The suffering child in LeGuin's story "The Ones Who Walk Away from Omelas" is the scapegoat for the misery of others, so that the others are able to live in comfort and happiness.
The concept which LeGuin explores in this work of philosophical fiction is that of the greater good, a concept explored in William James's The Moral Philosopher and the Moral Life. In this work James writes on a supposition that one person might be able to absorb the pain, illness, and misery for all others:
Or if the hypothesis were offered us of a world in which...millions [could be] kept permanently happy on the one simple condition that a certain lost soul on the far-off edge of things should lead a life of lonely torture....
This miserable creature that is confined is essential to the comfort of all the others in the community. In Omelas, then, all the "goodness and grace of every life...." depends upon the condition of this child imprisoned in a basement of one of the attractive public buildings. This miserable creature must be kept there for "the greater good" that allows others happiness and comfort.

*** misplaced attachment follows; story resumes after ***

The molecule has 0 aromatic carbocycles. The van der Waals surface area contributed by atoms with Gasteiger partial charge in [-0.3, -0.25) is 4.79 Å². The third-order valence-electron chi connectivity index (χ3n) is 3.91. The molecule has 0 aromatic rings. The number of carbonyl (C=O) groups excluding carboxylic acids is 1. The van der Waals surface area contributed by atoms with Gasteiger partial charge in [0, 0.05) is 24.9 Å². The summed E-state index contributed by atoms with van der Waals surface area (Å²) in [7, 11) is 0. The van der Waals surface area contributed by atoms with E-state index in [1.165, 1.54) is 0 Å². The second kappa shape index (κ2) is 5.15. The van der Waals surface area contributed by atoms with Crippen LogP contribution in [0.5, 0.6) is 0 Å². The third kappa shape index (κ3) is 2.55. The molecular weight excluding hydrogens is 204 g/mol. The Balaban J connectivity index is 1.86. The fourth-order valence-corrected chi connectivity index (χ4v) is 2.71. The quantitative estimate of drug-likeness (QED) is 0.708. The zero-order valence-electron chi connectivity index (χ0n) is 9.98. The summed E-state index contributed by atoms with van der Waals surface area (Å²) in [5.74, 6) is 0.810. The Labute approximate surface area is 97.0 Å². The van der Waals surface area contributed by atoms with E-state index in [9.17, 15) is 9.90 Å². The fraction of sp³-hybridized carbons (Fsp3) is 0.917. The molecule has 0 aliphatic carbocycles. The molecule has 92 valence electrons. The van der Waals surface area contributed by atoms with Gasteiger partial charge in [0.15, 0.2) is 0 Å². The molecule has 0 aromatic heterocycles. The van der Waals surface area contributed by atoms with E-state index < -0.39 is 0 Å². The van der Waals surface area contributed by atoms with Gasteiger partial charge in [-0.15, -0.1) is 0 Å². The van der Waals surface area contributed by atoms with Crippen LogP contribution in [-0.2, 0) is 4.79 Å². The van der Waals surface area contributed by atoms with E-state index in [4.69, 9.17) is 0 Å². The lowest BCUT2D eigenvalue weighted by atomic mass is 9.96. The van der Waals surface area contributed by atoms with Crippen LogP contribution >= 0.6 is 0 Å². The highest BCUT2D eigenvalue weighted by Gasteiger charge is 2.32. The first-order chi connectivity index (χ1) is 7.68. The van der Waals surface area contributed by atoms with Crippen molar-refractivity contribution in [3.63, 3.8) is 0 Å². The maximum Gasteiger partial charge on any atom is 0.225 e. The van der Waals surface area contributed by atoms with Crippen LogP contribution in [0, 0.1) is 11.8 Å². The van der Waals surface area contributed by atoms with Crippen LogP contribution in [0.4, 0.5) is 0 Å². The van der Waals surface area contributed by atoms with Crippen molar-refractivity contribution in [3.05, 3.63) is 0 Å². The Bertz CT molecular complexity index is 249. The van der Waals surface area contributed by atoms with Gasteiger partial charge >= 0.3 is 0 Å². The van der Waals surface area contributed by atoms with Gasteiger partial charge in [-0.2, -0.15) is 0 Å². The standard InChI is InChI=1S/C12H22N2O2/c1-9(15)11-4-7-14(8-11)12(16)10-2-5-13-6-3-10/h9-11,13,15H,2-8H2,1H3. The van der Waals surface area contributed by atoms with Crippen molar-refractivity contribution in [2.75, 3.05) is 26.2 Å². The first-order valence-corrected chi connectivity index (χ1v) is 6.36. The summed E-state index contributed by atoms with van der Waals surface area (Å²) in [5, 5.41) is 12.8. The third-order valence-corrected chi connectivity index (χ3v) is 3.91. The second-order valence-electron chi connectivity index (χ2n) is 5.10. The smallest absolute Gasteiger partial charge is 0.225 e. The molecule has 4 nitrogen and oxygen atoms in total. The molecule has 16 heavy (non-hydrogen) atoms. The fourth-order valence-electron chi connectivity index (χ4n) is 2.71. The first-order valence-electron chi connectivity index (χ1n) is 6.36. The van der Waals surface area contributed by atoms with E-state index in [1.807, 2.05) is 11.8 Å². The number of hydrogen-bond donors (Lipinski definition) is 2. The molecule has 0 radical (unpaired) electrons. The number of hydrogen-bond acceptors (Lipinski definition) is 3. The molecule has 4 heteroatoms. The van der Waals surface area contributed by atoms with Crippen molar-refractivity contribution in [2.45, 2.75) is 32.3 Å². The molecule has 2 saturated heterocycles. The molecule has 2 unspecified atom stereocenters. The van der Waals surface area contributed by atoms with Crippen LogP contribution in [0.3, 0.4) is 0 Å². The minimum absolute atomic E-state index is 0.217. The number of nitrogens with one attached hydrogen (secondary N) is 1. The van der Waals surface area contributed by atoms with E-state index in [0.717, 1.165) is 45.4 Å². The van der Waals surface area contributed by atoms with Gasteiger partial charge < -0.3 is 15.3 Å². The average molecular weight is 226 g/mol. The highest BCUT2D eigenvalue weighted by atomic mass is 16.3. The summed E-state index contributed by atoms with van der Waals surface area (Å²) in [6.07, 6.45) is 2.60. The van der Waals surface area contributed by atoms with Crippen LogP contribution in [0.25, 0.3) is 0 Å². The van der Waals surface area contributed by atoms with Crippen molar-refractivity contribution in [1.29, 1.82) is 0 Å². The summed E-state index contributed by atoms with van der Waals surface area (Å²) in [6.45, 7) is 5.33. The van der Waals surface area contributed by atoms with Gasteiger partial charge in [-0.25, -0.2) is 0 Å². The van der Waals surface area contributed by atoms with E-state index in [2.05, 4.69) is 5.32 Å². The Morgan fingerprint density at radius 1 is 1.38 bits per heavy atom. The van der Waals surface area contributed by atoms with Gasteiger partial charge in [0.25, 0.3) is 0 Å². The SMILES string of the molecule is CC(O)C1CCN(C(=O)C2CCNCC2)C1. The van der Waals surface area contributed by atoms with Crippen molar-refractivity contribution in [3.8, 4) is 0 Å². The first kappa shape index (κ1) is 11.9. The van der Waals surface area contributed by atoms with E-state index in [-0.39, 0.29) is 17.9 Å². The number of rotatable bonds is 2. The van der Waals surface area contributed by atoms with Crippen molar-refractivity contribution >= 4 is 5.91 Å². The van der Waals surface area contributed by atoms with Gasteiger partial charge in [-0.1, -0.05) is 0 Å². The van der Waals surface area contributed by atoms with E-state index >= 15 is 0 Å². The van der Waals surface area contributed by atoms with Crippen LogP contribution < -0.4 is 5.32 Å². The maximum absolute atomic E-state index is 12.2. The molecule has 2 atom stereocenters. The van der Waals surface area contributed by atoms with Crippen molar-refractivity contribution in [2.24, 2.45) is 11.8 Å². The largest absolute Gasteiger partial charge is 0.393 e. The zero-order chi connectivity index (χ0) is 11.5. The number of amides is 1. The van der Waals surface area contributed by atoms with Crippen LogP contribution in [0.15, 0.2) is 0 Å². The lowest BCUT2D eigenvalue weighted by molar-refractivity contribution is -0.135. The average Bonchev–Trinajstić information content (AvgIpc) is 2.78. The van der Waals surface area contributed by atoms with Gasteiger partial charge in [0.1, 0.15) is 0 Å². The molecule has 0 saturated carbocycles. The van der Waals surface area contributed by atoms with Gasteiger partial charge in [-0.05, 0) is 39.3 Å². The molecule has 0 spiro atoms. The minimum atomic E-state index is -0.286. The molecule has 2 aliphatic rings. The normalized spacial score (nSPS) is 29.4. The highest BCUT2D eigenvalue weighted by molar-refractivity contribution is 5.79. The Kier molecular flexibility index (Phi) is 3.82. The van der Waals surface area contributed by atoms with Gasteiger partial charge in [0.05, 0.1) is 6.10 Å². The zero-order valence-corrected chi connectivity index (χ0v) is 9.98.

When children reach the ages of between eight and twelve, they are brought to see this isolated creature, and all are shocked at the sight. But they are instructed that if something were done for this miserable creature, the "beauty and delight" of Omelas would wither and die. Only by exchanging all the goodness and grace of every life in Omelas can the single child's life improve. While some residents of Omelas are so disturbed by the discovery that they "walk away from Omelas," departing into the unknown, others become reconciled to the idea that one life where evil is contained is worth the happiness of all others. Further, they feel that even if the child were released, it has been degraded for so long that it "would not get much good of its freedom," anyway, because it has become "imbecile."
With this vagueness of position at the end of LeGuin's allegory, the readers must, then, draw their own conclusions of the author's particular illustration of Pragmatism.